E.I. Why do you think Ms. Lee refuses to give interviews or talk about the novel that made her a household name? Was it to avoid topics pertaining to Truman’s Capote or just to keep her privacy?
CSJ Miss Lee is tired of talking about her only published novel and of resisting the pressure to produce another one. She doesn’t have a career she can converse about like Mailer, or Updike or Joyce Carol Oates so to her, it’s a dead issue.
E.I. What did you find to be the hardest part of writing both books? Was it the research or frustration with people who were uncooperative?
CSJ The hardest part is watching the seasons change outside my window and having to accept that I spend most days in a room, doing something that comparatively few people understand.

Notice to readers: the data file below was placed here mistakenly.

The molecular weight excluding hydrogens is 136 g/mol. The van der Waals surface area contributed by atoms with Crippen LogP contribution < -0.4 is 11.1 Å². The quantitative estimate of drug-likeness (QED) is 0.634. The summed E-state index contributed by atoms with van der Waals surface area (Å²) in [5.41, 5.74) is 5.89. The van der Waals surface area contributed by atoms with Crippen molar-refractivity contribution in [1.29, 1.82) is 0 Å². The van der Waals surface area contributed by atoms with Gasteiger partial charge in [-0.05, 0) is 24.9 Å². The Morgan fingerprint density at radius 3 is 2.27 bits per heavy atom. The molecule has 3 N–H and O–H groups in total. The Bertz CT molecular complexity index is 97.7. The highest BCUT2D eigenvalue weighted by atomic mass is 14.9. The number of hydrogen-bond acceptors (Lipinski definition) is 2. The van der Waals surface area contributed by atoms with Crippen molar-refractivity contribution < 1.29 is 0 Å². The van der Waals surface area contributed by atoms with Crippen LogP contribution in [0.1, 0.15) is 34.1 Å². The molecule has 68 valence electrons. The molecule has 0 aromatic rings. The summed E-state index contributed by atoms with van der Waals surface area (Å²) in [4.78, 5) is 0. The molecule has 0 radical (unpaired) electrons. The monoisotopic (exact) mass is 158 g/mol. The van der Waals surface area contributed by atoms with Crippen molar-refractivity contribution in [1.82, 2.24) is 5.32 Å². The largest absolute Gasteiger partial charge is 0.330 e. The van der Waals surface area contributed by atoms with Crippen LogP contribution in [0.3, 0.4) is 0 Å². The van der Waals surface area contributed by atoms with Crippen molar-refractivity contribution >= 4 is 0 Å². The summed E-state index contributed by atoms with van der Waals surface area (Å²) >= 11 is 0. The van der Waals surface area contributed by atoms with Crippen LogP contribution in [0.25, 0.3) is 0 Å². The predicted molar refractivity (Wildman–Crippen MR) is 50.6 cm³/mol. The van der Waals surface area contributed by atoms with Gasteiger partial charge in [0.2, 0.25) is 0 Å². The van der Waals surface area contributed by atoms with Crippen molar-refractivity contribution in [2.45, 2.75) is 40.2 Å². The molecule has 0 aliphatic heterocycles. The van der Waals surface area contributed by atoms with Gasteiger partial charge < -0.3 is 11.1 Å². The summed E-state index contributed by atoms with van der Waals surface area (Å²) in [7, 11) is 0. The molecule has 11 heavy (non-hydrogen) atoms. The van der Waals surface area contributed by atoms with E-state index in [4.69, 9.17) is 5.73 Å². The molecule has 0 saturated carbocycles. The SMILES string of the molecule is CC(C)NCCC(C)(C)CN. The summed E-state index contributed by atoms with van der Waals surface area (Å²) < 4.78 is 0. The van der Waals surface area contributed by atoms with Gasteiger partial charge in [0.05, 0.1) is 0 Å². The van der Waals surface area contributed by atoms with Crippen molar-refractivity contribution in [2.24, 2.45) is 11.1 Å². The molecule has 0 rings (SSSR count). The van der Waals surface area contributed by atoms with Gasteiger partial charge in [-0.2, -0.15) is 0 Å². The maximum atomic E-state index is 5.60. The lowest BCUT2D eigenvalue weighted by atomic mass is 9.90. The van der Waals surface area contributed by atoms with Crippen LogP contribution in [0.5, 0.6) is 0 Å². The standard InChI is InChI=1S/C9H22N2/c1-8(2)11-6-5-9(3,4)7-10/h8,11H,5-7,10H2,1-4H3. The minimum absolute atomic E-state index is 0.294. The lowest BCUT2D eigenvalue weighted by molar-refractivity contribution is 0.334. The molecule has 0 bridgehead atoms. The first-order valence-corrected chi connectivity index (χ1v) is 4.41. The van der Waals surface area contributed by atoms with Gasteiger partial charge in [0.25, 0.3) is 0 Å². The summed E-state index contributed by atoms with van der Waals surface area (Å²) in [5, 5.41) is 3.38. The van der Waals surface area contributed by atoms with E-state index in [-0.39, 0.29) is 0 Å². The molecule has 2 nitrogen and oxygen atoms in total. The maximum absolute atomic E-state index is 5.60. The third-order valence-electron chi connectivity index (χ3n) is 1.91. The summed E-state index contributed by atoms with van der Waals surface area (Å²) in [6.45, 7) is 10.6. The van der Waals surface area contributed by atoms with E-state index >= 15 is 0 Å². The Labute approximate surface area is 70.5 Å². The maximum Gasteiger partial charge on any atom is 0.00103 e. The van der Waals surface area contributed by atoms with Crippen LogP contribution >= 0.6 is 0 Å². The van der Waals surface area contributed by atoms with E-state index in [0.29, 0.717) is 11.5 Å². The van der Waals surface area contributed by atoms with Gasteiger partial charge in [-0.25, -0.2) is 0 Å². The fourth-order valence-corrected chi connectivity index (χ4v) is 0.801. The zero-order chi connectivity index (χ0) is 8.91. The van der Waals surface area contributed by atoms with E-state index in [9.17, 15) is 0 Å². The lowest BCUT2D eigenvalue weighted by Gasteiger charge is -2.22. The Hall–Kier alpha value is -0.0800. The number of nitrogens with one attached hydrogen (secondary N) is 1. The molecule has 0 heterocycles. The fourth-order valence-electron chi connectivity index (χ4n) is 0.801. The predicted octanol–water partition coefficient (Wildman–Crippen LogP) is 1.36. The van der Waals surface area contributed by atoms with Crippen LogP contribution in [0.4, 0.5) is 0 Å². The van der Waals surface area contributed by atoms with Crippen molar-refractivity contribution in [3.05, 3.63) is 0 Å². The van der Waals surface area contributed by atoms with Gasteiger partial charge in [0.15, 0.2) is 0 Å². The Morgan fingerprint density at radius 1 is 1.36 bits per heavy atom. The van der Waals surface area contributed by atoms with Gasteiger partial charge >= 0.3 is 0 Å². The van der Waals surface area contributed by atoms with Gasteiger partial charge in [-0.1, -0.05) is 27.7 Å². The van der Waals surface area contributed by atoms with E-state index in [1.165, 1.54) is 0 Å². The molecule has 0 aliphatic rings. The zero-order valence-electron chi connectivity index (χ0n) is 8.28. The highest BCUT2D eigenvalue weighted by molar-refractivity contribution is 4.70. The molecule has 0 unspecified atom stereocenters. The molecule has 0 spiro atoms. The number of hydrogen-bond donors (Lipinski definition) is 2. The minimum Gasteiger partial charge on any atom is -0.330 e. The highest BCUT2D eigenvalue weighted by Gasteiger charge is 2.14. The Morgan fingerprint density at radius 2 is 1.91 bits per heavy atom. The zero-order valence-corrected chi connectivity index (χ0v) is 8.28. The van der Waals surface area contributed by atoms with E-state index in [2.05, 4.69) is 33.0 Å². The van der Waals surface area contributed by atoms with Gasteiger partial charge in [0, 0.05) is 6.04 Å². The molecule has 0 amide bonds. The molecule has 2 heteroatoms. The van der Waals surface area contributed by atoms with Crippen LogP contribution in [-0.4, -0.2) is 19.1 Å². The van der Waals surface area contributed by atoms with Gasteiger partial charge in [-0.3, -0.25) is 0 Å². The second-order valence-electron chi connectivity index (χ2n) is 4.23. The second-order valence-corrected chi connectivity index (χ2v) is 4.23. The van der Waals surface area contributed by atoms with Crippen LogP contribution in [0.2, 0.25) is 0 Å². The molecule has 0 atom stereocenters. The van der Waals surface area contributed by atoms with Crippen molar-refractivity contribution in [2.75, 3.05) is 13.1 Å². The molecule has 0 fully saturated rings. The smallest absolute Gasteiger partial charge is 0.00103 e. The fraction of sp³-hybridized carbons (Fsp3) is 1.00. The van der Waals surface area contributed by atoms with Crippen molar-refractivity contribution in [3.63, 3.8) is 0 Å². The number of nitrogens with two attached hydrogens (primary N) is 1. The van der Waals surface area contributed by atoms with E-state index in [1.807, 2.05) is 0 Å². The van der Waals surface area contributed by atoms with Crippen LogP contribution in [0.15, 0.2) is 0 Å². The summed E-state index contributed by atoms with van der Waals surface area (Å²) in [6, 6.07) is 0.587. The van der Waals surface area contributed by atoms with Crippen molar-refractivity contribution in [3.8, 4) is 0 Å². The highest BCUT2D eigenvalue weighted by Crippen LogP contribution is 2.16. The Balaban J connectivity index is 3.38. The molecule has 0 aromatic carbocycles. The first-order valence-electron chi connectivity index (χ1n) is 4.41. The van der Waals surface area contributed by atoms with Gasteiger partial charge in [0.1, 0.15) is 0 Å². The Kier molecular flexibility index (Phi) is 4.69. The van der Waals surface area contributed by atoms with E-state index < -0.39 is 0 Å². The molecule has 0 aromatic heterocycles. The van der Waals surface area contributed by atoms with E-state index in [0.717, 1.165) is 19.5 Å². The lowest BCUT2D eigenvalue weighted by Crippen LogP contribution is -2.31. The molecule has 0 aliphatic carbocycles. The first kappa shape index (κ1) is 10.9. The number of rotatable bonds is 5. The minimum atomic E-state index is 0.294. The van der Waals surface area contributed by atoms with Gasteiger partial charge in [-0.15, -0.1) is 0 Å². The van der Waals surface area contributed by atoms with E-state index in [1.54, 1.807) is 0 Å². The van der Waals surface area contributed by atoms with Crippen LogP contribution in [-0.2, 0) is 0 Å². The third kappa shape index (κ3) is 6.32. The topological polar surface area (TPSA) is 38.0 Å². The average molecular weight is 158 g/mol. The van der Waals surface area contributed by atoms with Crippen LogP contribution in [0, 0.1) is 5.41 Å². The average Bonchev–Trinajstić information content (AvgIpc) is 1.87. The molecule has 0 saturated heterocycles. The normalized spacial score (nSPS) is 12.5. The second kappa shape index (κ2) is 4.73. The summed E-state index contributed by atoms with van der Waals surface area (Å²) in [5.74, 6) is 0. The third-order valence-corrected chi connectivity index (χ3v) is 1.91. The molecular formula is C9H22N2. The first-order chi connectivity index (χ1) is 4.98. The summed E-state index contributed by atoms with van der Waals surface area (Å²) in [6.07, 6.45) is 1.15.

E.I. You are well known in the writing community as the former teacher and the New York Time bestseller of your books. Do you ever feel pressure or insecure, or are you able to separate all that from your own creative process?
CSJ Writing is my reason to be. I don’t have a choice except to go on writing, so feeling insecure, etc. doesn’t factor in.
E.I. What would you tell those authors considering applying to an M.F.A. program? In your opinion how important is it for a writer to have a writing degree?
CSJ Aristotle said, “Anything that we have to learn to do we learn by the actual doing of it... We become just by doing just acts, temperate by doing temperate ones, brave by doing brave ones.” I believe that applies to writing, too. You have to do it; not be taught to do it when you’re old enough to be a graduate student. So no, I’m not in favor of MFA programs. Read Wayne C. Booth’s The Rhetoric of Fiction; Francine Prose’s Reading Like a Writer; or James N. Frey’s How to Write a Damn Good Novel. Then go and do likewise. And read deeply in the genre you want to practice whether it’s playwriting, fiction, or nonfiction. Read with a pencil in hand. Underline; make notes.